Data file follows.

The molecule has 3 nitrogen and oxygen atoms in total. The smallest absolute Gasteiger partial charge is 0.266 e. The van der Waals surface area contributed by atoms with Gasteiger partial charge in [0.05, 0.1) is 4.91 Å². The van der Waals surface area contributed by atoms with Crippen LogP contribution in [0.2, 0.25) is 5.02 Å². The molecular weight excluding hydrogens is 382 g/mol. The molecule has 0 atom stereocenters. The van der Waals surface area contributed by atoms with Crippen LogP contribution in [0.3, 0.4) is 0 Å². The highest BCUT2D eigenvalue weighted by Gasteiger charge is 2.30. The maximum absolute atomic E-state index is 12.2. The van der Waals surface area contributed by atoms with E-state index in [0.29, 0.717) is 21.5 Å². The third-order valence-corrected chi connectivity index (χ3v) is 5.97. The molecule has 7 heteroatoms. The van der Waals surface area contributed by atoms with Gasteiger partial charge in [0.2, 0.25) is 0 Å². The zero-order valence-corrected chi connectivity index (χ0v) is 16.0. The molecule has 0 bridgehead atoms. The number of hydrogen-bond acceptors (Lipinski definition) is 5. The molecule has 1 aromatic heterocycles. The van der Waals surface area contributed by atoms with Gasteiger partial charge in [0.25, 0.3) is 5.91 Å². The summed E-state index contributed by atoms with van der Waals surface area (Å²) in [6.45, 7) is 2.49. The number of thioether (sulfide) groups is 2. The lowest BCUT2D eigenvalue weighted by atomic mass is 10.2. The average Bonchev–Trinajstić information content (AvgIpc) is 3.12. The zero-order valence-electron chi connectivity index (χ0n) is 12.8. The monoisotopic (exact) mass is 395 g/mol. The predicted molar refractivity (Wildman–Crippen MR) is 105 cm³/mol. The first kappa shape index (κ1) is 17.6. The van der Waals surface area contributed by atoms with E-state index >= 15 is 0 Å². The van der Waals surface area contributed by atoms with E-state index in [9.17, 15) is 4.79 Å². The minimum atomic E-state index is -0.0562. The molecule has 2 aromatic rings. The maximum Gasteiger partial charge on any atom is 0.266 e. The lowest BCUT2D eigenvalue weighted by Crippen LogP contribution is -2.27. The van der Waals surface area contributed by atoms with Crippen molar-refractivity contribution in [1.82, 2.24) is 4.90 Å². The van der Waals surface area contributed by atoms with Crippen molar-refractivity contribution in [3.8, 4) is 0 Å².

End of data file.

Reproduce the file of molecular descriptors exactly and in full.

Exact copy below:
The molecule has 3 nitrogen and oxygen atoms in total. The smallest absolute Gasteiger partial charge is 0.266 e. The van der Waals surface area contributed by atoms with Gasteiger partial charge in [0.05, 0.1) is 4.91 Å². The van der Waals surface area contributed by atoms with Crippen LogP contribution in [0.2, 0.25) is 5.02 Å². The molecular weight excluding hydrogens is 382 g/mol. The molecule has 0 atom stereocenters. The van der Waals surface area contributed by atoms with Crippen LogP contribution in [0.3, 0.4) is 0 Å². The highest BCUT2D eigenvalue weighted by Gasteiger charge is 2.30. The maximum absolute atomic E-state index is 12.2. The van der Waals surface area contributed by atoms with E-state index in [0.29, 0.717) is 21.5 Å². The third-order valence-corrected chi connectivity index (χ3v) is 5.97. The molecule has 7 heteroatoms. The van der Waals surface area contributed by atoms with Gasteiger partial charge in [0.2, 0.25) is 0 Å². The zero-order valence-corrected chi connectivity index (χ0v) is 16.0. The molecule has 0 bridgehead atoms. The number of hydrogen-bond acceptors (Lipinski definition) is 5. The molecule has 1 aromatic heterocycles. The van der Waals surface area contributed by atoms with Gasteiger partial charge in [0.25, 0.3) is 5.91 Å². The summed E-state index contributed by atoms with van der Waals surface area (Å²) in [6.45, 7) is 2.49. The number of thioether (sulfide) groups is 2. The lowest BCUT2D eigenvalue weighted by atomic mass is 10.2. The average Bonchev–Trinajstić information content (AvgIpc) is 3.12. The zero-order valence-electron chi connectivity index (χ0n) is 12.8. The monoisotopic (exact) mass is 395 g/mol. The predicted molar refractivity (Wildman–Crippen MR) is 105 cm³/mol. The first kappa shape index (κ1) is 17.6. The van der Waals surface area contributed by atoms with E-state index >= 15 is 0 Å². The van der Waals surface area contributed by atoms with E-state index in [9.17, 15) is 4.79 Å². The minimum atomic E-state index is -0.0562. The molecule has 2 aromatic rings. The maximum Gasteiger partial charge on any atom is 0.266 e. The lowest BCUT2D eigenvalue weighted by Crippen LogP contribution is -2.27. The van der Waals surface area contributed by atoms with Crippen molar-refractivity contribution in [1.82, 2.24) is 4.90 Å². The van der Waals surface area contributed by atoms with Crippen molar-refractivity contribution in [3.8, 4) is 0 Å².